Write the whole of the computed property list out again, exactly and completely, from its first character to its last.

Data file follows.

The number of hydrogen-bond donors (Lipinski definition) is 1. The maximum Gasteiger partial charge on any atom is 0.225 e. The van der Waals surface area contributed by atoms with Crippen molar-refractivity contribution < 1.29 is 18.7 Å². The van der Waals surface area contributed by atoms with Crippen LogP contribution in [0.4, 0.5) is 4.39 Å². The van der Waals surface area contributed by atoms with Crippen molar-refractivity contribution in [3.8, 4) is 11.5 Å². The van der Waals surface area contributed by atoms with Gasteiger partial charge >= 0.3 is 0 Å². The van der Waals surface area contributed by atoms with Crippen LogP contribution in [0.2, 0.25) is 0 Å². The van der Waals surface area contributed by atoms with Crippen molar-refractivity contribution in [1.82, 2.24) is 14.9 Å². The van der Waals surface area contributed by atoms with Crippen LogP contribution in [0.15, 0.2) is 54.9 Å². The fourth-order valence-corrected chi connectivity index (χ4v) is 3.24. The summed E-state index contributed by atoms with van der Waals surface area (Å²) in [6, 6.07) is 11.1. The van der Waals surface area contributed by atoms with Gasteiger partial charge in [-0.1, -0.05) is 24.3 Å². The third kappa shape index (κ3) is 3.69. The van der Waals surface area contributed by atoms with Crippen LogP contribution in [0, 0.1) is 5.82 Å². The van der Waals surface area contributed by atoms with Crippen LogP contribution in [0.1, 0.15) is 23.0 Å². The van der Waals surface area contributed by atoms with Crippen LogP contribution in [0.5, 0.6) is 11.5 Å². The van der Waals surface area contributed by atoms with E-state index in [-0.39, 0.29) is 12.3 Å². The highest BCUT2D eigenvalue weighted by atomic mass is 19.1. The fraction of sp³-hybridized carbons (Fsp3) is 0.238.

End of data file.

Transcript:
The number of hydrogen-bond donors (Lipinski definition) is 1. The maximum Gasteiger partial charge on any atom is 0.225 e. The van der Waals surface area contributed by atoms with Crippen molar-refractivity contribution < 1.29 is 18.7 Å². The van der Waals surface area contributed by atoms with Crippen LogP contribution in [0.4, 0.5) is 4.39 Å². The van der Waals surface area contributed by atoms with Crippen molar-refractivity contribution in [3.8, 4) is 11.5 Å². The van der Waals surface area contributed by atoms with Gasteiger partial charge >= 0.3 is 0 Å². The van der Waals surface area contributed by atoms with Crippen LogP contribution in [0.2, 0.25) is 0 Å². The van der Waals surface area contributed by atoms with Crippen molar-refractivity contribution in [1.82, 2.24) is 14.9 Å². The van der Waals surface area contributed by atoms with Crippen LogP contribution in [0.15, 0.2) is 54.9 Å². The fourth-order valence-corrected chi connectivity index (χ4v) is 3.24. The summed E-state index contributed by atoms with van der Waals surface area (Å²) in [6, 6.07) is 11.1. The van der Waals surface area contributed by atoms with Gasteiger partial charge in [-0.1, -0.05) is 24.3 Å². The third kappa shape index (κ3) is 3.69. The van der Waals surface area contributed by atoms with Crippen LogP contribution in [0, 0.1) is 5.82 Å². The van der Waals surface area contributed by atoms with Crippen LogP contribution in [0.1, 0.15) is 23.0 Å². The van der Waals surface area contributed by atoms with Crippen LogP contribution in [0.5, 0.6) is 11.5 Å². The van der Waals surface area contributed by atoms with E-state index in [-0.39, 0.29) is 12.3 Å². The highest BCUT2D eigenvalue weighted by atomic mass is 19.1. The fraction of sp³-hybridized carbons (Fsp3) is 0.238.